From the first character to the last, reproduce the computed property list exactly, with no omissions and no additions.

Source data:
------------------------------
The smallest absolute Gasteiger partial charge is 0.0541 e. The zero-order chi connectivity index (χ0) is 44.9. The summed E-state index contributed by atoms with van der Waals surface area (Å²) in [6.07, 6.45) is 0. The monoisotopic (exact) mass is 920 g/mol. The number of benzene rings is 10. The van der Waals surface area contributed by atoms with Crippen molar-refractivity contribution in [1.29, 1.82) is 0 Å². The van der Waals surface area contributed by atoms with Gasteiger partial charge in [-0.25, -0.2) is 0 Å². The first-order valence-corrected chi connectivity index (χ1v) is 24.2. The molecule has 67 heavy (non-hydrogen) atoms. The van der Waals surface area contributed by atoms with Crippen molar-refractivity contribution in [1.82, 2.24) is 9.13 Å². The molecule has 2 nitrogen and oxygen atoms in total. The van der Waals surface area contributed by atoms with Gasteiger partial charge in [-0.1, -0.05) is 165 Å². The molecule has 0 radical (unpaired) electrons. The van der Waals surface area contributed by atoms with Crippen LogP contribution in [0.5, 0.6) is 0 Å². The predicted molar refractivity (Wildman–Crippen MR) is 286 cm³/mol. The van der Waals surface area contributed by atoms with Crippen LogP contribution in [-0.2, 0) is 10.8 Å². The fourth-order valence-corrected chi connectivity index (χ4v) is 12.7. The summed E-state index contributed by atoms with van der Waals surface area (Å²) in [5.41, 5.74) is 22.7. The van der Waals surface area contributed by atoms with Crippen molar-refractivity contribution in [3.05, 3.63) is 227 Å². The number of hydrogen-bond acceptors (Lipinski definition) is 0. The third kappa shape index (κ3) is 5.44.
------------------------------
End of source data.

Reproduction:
The smallest absolute Gasteiger partial charge is 0.0541 e. The zero-order chi connectivity index (χ0) is 44.9. The summed E-state index contributed by atoms with van der Waals surface area (Å²) in [6.07, 6.45) is 0. The monoisotopic (exact) mass is 920 g/mol. The number of benzene rings is 10. The van der Waals surface area contributed by atoms with Crippen molar-refractivity contribution in [1.29, 1.82) is 0 Å². The van der Waals surface area contributed by atoms with Gasteiger partial charge in [-0.25, -0.2) is 0 Å². The first-order valence-corrected chi connectivity index (χ1v) is 24.2. The molecule has 67 heavy (non-hydrogen) atoms. The van der Waals surface area contributed by atoms with Crippen molar-refractivity contribution in [1.82, 2.24) is 9.13 Å². The molecule has 2 nitrogen and oxygen atoms in total. The van der Waals surface area contributed by atoms with Gasteiger partial charge in [-0.1, -0.05) is 165 Å². The molecule has 0 radical (unpaired) electrons. The van der Waals surface area contributed by atoms with Crippen LogP contribution in [0.5, 0.6) is 0 Å². The predicted molar refractivity (Wildman–Crippen MR) is 286 cm³/mol. The van der Waals surface area contributed by atoms with Crippen LogP contribution in [-0.2, 0) is 10.8 Å². The fourth-order valence-corrected chi connectivity index (χ4v) is 12.7. The summed E-state index contributed by atoms with van der Waals surface area (Å²) in [5.41, 5.74) is 22.7. The van der Waals surface area contributed by atoms with Crippen molar-refractivity contribution in [3.05, 3.63) is 227 Å². The number of hydrogen-bond acceptors (Lipinski definition) is 0. The third kappa shape index (κ3) is 5.44.